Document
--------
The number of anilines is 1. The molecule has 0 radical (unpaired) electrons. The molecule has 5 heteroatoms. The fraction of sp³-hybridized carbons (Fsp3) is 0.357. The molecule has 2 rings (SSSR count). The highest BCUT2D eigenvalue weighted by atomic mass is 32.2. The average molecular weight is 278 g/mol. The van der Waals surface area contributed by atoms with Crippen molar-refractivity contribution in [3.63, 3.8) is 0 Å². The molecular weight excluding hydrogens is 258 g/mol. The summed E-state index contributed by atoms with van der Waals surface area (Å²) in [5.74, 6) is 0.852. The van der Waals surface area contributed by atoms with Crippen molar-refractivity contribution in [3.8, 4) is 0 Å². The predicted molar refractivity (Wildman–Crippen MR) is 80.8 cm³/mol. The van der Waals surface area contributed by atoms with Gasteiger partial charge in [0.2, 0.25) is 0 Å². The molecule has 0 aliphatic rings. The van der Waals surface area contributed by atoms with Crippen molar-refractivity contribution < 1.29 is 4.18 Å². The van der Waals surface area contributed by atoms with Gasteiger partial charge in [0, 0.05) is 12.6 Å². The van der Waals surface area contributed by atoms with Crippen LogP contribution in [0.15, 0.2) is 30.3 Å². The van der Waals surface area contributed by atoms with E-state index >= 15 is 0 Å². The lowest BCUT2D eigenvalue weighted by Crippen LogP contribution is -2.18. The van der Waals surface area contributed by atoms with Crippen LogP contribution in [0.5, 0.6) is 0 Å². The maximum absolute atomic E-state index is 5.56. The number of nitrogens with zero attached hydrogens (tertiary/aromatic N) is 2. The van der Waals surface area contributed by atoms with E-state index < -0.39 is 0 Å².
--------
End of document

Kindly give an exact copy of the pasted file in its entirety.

The number of anilines is 1. The molecule has 0 radical (unpaired) electrons. The molecule has 5 heteroatoms. The fraction of sp³-hybridized carbons (Fsp3) is 0.357. The molecule has 2 rings (SSSR count). The highest BCUT2D eigenvalue weighted by atomic mass is 32.2. The average molecular weight is 278 g/mol. The van der Waals surface area contributed by atoms with Crippen molar-refractivity contribution in [3.63, 3.8) is 0 Å². The molecular weight excluding hydrogens is 258 g/mol. The summed E-state index contributed by atoms with van der Waals surface area (Å²) in [5.74, 6) is 0.852. The van der Waals surface area contributed by atoms with Crippen molar-refractivity contribution in [3.8, 4) is 0 Å². The predicted molar refractivity (Wildman–Crippen MR) is 80.8 cm³/mol. The van der Waals surface area contributed by atoms with Gasteiger partial charge in [0.2, 0.25) is 0 Å². The molecule has 0 aliphatic rings. The van der Waals surface area contributed by atoms with Crippen molar-refractivity contribution < 1.29 is 4.18 Å². The van der Waals surface area contributed by atoms with Gasteiger partial charge in [0, 0.05) is 12.6 Å². The van der Waals surface area contributed by atoms with Crippen LogP contribution in [0.15, 0.2) is 30.3 Å². The van der Waals surface area contributed by atoms with E-state index >= 15 is 0 Å². The lowest BCUT2D eigenvalue weighted by Crippen LogP contribution is -2.18. The van der Waals surface area contributed by atoms with Crippen LogP contribution in [0.5, 0.6) is 0 Å². The maximum absolute atomic E-state index is 5.56. The number of nitrogens with zero attached hydrogens (tertiary/aromatic N) is 2. The van der Waals surface area contributed by atoms with E-state index < -0.39 is 0 Å².